• Doug Moore

Prediction markets: the best political forecasting method you've never heard of

Thanks to the turbulence of the 2016 U.S. national election season, Americans are looking to pundits and pre-election polling in massive numbers for a glimpse of what the political future holds. There may be a less-known but more reliable way for you to find accurate forecasts of uncertain political outcomes, though: prediction markets, and especially prediction market aggregators like PredictWise. These exchanges can give you a clear, percentage-based idea of what's likely to happen in a given election or primary that benefits from some accuracy-enhancing structural dynamics. The above breakdown of Republican presidential candidates' chances of winning the nomination (copied March 22) is just one example.

Prediction markets, like certain financial markets, are essentially places where individuals can make bets and trade those bets with each other. They're unique, however, in that prediction market participants bet on events that happen in the real world — including political developments such as elections (as well as the outcomes of more obscure concerns, such as the gender of the next UN secretary general), as well as the outcomes of sports competitions, entertainment awards shows, and so forth. Some popular prediction markets including PredictIt, the Iowa Electronic Markets, and HyperMind.

PredictWise combines the predictions from these markets and a number of others, plus information from pollsters and professional oddsmakers (or "bookies"), to generate outcome likelihood figures for both political results and other subjects. This rich assortment of input data makes it a robust one-stop shop for prediction market-derived forecasts.

Prediction markets have a number of structural advantages that potentially make them more reliable than the traditional prognostication provided by expert commentators and public polling:

1. Most available information and expert opinions go into the mix.

  • It can be extremely difficult for lay people to know which pundit to trust in extremely complicated fields like politics, and it's truly impossible for any one person to keep track of all the information relevant to making predictions about such complex subjects — experts included.

  • Prediction markets handle this problem in a unique fashion: because they're comprised of many people who make their bets with a huge variety of expert opinions and hard data in mind, they essentially incorporate most of the available information on a given subject, weighted by how many people find that information credible and how willing those people are to bet on their beliefs.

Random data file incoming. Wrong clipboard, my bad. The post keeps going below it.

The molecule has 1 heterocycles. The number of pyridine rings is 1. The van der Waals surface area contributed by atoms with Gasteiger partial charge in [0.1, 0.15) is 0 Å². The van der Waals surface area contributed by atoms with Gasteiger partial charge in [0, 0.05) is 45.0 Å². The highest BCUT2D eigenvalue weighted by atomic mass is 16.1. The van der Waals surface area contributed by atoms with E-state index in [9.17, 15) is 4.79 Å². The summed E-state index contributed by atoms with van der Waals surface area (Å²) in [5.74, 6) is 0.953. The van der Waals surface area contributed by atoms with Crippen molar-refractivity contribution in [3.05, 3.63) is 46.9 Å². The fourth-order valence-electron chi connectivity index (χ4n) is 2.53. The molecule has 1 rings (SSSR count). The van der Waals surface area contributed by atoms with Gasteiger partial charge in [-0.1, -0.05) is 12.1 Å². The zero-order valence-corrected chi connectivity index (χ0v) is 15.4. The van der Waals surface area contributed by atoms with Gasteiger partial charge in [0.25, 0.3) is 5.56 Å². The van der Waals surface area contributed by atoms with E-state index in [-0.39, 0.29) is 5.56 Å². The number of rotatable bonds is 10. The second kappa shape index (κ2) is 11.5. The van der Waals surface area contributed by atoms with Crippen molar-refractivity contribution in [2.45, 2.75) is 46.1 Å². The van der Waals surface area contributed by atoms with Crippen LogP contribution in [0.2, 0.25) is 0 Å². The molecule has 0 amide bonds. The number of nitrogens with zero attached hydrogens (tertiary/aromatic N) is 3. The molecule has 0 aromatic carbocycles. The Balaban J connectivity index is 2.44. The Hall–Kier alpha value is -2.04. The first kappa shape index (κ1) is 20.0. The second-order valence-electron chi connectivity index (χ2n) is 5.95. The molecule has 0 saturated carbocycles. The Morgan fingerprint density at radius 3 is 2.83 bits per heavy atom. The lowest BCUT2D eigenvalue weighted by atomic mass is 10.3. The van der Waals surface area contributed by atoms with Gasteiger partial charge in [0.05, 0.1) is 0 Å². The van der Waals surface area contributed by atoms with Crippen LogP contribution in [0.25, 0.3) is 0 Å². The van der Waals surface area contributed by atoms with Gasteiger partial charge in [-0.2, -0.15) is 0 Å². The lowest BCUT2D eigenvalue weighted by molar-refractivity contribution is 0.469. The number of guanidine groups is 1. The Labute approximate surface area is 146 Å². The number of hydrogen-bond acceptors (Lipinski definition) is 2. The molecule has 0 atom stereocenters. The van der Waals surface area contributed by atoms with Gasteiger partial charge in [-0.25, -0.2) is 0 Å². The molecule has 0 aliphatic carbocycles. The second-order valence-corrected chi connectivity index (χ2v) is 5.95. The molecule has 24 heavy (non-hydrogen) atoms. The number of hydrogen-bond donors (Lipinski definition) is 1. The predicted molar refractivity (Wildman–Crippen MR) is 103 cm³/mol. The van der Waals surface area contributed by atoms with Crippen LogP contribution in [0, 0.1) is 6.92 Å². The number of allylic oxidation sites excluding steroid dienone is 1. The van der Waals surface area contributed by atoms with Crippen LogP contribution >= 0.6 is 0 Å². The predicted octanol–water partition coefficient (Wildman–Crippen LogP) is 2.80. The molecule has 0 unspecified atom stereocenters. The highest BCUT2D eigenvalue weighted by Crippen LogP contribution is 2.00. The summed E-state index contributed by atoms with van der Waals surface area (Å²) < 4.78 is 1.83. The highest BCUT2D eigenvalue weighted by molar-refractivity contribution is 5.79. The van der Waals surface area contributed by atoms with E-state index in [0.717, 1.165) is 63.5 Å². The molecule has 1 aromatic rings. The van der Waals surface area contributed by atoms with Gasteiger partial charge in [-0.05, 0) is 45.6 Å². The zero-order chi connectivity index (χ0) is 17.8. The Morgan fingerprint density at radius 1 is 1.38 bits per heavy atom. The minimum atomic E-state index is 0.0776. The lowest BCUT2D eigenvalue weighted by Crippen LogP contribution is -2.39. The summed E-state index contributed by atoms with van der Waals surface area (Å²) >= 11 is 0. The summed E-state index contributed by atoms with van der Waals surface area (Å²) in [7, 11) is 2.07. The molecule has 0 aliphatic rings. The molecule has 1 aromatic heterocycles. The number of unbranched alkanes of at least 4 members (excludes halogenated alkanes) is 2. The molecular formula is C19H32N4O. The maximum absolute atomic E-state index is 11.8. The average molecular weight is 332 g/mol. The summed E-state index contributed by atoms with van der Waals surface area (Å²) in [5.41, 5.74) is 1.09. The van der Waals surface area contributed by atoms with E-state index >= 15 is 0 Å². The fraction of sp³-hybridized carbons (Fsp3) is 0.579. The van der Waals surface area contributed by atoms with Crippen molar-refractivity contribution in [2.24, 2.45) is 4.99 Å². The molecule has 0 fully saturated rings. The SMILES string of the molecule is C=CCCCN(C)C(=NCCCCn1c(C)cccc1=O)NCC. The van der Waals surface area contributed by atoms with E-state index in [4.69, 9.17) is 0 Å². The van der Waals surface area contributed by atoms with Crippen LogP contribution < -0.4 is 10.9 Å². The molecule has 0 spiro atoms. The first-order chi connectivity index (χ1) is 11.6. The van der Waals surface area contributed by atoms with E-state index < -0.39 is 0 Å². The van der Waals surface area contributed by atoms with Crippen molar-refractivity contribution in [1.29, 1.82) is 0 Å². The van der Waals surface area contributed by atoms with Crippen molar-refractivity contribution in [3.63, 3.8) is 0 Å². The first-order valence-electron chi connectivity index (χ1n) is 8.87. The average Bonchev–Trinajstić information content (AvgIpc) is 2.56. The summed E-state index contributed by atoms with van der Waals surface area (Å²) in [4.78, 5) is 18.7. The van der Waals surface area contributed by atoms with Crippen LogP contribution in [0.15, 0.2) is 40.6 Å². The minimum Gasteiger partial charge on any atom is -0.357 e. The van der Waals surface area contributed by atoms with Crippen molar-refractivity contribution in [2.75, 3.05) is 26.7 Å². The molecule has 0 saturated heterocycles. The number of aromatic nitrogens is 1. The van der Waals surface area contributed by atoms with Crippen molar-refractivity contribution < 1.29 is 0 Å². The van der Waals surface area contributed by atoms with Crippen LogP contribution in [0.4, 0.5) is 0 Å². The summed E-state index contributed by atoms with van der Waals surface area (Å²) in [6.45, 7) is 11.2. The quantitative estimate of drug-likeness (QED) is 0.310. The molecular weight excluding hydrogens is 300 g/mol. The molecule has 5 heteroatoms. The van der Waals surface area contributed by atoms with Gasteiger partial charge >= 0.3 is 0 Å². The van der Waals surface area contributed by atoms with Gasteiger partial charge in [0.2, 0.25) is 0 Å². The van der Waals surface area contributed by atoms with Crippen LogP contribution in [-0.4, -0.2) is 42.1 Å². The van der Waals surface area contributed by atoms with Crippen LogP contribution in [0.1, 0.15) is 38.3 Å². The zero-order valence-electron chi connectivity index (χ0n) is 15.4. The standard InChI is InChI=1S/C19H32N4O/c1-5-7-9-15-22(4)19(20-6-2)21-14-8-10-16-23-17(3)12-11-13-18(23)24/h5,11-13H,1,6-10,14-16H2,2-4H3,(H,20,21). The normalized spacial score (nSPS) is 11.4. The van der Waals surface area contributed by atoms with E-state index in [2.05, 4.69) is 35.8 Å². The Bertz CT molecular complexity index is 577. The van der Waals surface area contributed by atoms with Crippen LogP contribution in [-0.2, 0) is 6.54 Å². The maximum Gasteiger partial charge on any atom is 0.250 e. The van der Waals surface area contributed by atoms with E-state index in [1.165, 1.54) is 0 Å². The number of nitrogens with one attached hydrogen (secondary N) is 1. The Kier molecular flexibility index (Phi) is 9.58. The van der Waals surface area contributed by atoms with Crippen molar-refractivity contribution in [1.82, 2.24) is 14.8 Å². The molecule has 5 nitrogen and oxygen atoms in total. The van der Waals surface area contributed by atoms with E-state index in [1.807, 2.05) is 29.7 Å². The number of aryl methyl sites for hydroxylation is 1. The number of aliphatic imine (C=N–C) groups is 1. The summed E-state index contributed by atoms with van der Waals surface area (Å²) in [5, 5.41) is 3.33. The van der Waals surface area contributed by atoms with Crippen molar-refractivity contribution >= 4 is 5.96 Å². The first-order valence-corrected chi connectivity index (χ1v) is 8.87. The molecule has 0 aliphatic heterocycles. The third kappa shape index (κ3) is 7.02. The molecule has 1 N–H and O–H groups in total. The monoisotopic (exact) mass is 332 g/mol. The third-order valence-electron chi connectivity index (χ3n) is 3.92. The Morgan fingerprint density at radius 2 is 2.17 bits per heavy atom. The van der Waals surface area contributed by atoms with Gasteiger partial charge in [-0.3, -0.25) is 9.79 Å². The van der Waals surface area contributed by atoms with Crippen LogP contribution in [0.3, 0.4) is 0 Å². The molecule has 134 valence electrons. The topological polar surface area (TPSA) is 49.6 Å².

• This aggregative approach tends to produce more accurate results on average than any one expert or polling service can claim.

2. The cream of the predicting crop rises to the top.

  • Bettors in prediction markets face a strong incentive to get their predictions right. They earn money if they hit the mark, and they lose money if they mess up. (Contrast this dynamic with professional punditry, where pundits often keep their jobs and reputations even if they're wrong on a regular basis.)

  • The reverse is also true, in that prediction market bettors who mess up frequently lose money.

  • This incentive structure produces three effects that make for good forecasts overall:

  • It encourages accurate predictors to get more involved by rewarding them.

  • It encourages bad bettors to drop out of the game by costing them money.

  • It discourages bettors from placing bets based on non-evidence-based judgements (e.g. political preferences, social affiliation, or self-serving beliefs), because if they do, other bettors can profit off of them by betting against their inaccurate predictions.".

3. Cognitive biases come out in the wash.

  • Like all humans, prediction market actors suffer from cognitive biases — built-in reasoning quirks that can cause people to think and act irrationally. (We offer free mini-courses on some of the biases that can cause people to make bad predictions, such as the Sunk Cost Fallacy and the tendency to misinterpret evidence strength.)

  • Prediction markets can compensate for their participants' biases in two ways:

  • First, some unshared biases cancel each other out — for instance, the overconfident bettors in the market will be balanced by the overly cautious ones.

  • Second, the less biased actors in the market can make money by betting against the more biased folks. This means that less biased participants tend to get more involved, while more biased participants tend to bet less as they keep losing money, and eventually drop out.

While these advantages make prediction markets a powerful forecasting tool, they can still be wrong and are subject to some limitations.

For example, while the variety of people involved in prediction markets can help cancel out cognitive biases that aren't shared by everyone, they're still susceptible to more universal biases. This imperfection is one of the chief drivers of the unstable boom/bust cycle of the stock market, which is itself essentially a prediction market.

Prediction markets are also only capable of aggregating the information that its component humans have available; they can miss the mark completely if an unknown x-factor comes into play. And when prediction markets don't have enough participants making and trading predictions, they can become arbitrary and swing wildly based on who's betting at a given moment.

It's important to keep these shortcomings in mind when looking at prediction market forecasts — but it's also worth noting that other forecasting methods face issues that may be more damaging. And in spite of these problems, prediction markets remain one of the strongest methods available to us for getting a sense of where politics are likely to go this year.

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